This Energy 101 video explores the different lighting options available to consumers.
Light your home using the same amount of light for less money. Upgrading 15 of the inefficient incandescent lightbulbs in your home could save you about $50 per year. New lighting standards take effect in 2012, and money-saving options such as energy-saving incandescent, CFL, and LED lightbulbs are available today. For high-quality products with the greatest energy savings, choose bulbs that have earned the ENERGY STAR.
New Lightbulbs: What's the Difference?
Traditional incandescent bulbs use a lot of energy to produce light.
- 90% of the energy is given off as heat
- That lost energy is money we are throwing away
Newer energy-saving lightbulbs provide the choices in colors and light levels you've come to expect. The new lights are also much more efficient -- so they save you money.
What Are My Lighting Choices?
Three of the most common energy-efficient lighting types include energy-saving incandescents, CFLs, and LEDs. You can find these in most hardware and home improvement stores, and they are all more energy-efficient than traditional incandescent bulbs.
Energy Saving Incandescents -- about 25% energy savings
Energy-saving, or halogen, incandescents have a capsule inside that holds gas around a filament to increase bulb efficiency. This type of incandescent bulb is about 25% more efficient and can last up to three times longer than traditional incandescent bulbs. They are available in a wide range of shapes and colors, and can be used with dimmers.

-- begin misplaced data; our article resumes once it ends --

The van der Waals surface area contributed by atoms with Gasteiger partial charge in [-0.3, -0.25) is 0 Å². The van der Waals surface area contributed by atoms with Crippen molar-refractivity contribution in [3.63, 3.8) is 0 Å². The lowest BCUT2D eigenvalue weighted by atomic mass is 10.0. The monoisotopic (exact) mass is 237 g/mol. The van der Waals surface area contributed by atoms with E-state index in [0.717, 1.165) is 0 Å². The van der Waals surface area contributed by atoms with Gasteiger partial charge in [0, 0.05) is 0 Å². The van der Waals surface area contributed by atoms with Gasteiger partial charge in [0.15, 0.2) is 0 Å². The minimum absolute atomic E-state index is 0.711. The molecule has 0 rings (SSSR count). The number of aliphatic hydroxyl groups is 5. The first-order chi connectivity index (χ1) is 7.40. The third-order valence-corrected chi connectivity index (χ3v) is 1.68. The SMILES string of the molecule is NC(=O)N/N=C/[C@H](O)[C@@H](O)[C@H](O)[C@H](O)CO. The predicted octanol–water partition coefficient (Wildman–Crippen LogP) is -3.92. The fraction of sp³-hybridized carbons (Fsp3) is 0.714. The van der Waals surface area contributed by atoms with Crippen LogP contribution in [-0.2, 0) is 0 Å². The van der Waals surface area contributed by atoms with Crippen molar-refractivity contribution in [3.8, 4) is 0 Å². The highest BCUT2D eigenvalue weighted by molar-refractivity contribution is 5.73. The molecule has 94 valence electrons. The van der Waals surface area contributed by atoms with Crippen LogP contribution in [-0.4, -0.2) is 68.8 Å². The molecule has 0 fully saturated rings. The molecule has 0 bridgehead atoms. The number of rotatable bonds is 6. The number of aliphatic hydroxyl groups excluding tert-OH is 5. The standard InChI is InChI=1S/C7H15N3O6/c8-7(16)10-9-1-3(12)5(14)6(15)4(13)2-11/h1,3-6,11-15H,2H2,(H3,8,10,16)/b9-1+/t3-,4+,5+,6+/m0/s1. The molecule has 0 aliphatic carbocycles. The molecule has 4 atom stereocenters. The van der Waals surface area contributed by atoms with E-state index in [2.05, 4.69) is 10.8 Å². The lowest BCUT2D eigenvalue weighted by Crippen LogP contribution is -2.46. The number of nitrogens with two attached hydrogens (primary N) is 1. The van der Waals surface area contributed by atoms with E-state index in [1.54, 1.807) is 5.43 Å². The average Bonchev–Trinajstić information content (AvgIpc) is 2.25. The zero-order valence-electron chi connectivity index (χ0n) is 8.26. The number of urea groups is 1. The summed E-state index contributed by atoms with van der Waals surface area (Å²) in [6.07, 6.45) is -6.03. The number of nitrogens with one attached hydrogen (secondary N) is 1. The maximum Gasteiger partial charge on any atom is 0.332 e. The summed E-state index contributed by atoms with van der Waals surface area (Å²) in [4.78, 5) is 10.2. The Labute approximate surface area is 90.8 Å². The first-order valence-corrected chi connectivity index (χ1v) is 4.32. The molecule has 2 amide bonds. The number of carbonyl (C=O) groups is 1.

CFLs -- about 75% energy savings
Compact fluorescent lamps (CFLs) are simply curly versions of the long tube fluorescent lights you may already have in a kitchen or garage. Because they use less electricity than traditional incandescents, typical CFLs can pay for themselves in less than nine months, and then start saving you money each month. An ENERGY STAR-qualified CFL uses about one-fourth the energy and lasts ten times longer than a comparable incandescent bulb that puts out the same amount of light.
CFL bulbs are available in a range of light colors, including warm (white to yellow) tones that were not as available when first introduced. Some are encased in a cover to further diffuse the light and provide a similar shape to the bulbs you are replacing. If you are looking for a dimmable bulb, check the package to make sure you purchase a CFL with that feature.
Fluorescent bulbs contain a small amount of mercury, and they should always be recycled at the end of their lifespan. Many retailers recycle CFLs for free. See EPA's website for more information.
LEDs -- about 75%–80% energy savings
The light emitting diode (LED) are a type of solid-state lighting -- semiconductors that convert electricity into light. Although once known mainly for indicator and traffic lights, LEDs in white light, general illumination applications are one of today's most energy-efficient and rapidly-developing technologies.ENERGY STAR-qualified LEDs use only 20%–25% of the energy and last up to 25 times longer than the traditional incandescent bulbs they replace.
LED bulbs are currently available in many products such as replacements for 40W, 60W, and 75W traditional incandescents, reflector bulbs often used in recessed fixtures, and small track lights. While LEDs are more expensive at this early stage, they still save money because they last a long time and have very low energy use. As with other electronics, prices are expected to come down as more products enter the market.